2

While updating a column in a table the last day I was shown a new technique by our Senior DBA to reduce reads and contention.

The pseudo-code is

WHILE 
  [always true condition] 
BEGIN 
  UPDATE [...]
IF @@ROWCOUNT = 0 BREAK;
END

However while running this, I had accidently left Include Actual Execution Plan on so in the Messages tab I was seeing repeating occurrences of this:

(1000 row(s) affected)

(1 row(s) affected)

However the code worked and the WHILE loop worked!

My question is, if including the Actual Execution Plan returns 1 row affected, shouldn't this create an infinite loop?

Why is it not getting counted?

Examples tables below:

USE [tempdb];
GO

CREATE TABLE [dbo].[UpdateMePlease]
([ID] INT IDENTITY(1, 1), [UselessNote] VARCHAR(10) DEFAULT 'Delete me!', [UpdateValue] VARCHAR(10) NULL)
GO

INSERT INTO [dbo].[UpdateMePlease] ([UselessNote]) DEFAULT VALUES;
GO 10000

SELECT * FROM [dbo].[UpdateMePlease];

/* turn Actual Execution Plan on here */

WHILE 1 = 1 BEGIN

UPDATE TOP (1000) [dbo].[UpdateMePlease]
SET [UpdateValue] = [UselessNote]
WHERE [UpdateValue] IS NULL;

IF @@ROWCOUNT = 0 BREAK

END

-- Clean up
DROP TABLE [dbo].[UpdateMePlease];
7

That DONE_IN_PROC message from the execution plan is completely independent of your WHILE loop, and isn't what's being checked in your conditional BREAK. Martin deleted his answer but this is very much by design. Your query shouldn't behave differently depending on whether or not your client tool is retrieving execution plans - that would be bad. Execution plans are for monitoring and reviewing, not for influencing actual behavior.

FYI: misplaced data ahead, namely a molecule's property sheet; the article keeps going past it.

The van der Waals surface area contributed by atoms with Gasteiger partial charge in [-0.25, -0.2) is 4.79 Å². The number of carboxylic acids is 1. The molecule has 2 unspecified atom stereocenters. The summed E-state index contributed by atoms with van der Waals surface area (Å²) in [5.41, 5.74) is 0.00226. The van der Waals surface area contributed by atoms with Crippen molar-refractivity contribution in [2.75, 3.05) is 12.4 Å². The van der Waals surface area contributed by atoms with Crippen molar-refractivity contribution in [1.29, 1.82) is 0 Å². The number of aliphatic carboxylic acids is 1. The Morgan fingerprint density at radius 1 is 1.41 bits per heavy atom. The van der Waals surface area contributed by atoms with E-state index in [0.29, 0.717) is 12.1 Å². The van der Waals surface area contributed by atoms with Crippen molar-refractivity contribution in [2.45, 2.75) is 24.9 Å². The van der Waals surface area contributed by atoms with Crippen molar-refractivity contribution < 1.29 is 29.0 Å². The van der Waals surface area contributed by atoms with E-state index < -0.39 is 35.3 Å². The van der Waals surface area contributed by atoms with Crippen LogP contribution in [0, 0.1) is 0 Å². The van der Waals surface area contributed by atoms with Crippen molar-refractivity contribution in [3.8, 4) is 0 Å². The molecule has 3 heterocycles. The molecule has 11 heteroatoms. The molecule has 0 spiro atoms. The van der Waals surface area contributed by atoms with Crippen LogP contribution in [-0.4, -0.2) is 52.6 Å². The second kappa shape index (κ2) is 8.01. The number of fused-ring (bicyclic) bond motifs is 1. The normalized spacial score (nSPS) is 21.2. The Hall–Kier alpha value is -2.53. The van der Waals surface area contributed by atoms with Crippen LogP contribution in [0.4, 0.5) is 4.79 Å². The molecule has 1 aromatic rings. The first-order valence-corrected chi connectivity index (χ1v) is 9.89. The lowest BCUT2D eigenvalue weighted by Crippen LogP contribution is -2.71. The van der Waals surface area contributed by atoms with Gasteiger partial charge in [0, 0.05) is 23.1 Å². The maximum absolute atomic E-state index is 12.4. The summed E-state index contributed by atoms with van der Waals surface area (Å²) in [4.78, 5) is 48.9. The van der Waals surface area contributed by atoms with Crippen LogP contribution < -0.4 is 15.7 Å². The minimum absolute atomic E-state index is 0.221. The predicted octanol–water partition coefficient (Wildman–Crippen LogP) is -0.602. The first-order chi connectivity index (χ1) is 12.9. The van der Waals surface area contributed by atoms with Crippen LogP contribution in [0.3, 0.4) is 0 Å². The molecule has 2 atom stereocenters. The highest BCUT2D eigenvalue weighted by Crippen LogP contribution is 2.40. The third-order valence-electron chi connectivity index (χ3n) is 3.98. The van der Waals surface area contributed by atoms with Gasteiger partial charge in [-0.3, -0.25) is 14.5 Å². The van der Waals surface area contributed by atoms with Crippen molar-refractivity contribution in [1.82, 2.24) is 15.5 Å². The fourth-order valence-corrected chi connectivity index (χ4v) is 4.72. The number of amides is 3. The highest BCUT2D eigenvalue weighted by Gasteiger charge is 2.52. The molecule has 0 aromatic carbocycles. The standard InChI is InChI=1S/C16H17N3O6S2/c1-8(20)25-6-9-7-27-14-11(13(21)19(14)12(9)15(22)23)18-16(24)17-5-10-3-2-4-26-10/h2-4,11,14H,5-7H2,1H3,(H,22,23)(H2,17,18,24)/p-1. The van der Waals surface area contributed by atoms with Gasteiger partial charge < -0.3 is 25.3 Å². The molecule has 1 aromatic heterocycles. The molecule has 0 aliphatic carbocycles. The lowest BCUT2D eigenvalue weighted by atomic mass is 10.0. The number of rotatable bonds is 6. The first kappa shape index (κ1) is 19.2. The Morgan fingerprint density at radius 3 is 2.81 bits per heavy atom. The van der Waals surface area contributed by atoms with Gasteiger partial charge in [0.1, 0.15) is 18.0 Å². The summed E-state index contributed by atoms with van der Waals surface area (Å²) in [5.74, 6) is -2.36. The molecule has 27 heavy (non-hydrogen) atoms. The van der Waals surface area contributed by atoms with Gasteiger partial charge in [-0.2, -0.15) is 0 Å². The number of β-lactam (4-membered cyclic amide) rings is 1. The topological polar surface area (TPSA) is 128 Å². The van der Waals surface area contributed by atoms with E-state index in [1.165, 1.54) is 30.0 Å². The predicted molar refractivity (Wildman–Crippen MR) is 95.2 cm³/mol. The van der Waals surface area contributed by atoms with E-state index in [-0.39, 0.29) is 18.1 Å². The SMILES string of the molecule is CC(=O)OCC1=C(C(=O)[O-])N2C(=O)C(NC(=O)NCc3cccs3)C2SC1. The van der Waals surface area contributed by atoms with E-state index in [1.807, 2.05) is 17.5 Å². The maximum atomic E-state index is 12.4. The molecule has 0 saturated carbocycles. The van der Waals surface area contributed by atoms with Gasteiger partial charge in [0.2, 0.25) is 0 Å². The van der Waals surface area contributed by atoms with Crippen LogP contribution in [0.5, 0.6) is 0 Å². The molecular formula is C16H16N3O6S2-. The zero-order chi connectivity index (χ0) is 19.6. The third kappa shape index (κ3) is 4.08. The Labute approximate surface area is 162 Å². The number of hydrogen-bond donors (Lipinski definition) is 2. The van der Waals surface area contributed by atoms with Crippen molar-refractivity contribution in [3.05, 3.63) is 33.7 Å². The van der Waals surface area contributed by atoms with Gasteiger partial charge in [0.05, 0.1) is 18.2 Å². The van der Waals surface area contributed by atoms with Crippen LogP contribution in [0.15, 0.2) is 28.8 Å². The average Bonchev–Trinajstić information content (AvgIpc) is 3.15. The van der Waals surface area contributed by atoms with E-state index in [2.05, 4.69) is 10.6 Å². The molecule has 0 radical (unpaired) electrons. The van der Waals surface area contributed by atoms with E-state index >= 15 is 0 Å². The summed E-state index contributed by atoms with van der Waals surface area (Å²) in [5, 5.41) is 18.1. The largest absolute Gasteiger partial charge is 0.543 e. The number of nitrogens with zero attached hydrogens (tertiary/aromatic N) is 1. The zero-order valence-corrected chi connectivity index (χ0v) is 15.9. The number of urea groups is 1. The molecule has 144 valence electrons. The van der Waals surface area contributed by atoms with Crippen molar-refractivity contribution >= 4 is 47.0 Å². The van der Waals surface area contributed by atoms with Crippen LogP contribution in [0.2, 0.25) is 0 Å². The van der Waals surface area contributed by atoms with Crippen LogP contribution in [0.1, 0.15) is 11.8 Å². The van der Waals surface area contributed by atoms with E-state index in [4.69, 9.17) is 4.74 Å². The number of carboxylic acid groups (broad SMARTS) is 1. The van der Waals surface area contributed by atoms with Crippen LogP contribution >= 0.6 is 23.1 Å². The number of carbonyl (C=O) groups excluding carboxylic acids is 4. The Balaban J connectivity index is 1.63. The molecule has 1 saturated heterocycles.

Note that the inverse is also not necessarily a given - not all things that will populate @@ROWCOUNT will lead to the DONE_IN_PROC message, e.g.

DECLARE @foo int, @x varchar(32) = 'hello';
SET @foo = @@ROWCOUNT;
PRINT @foo;

This will yield 1 in the messages pane, but you will not see 1 row(s) affected.

Now, I've always been a big fan of using SET NOCOUNT ON;, which renders this question rather moot. But it seems the impact of DONE_IN_PROC in modern versions is not what it used to be when I formed this opinion:

0

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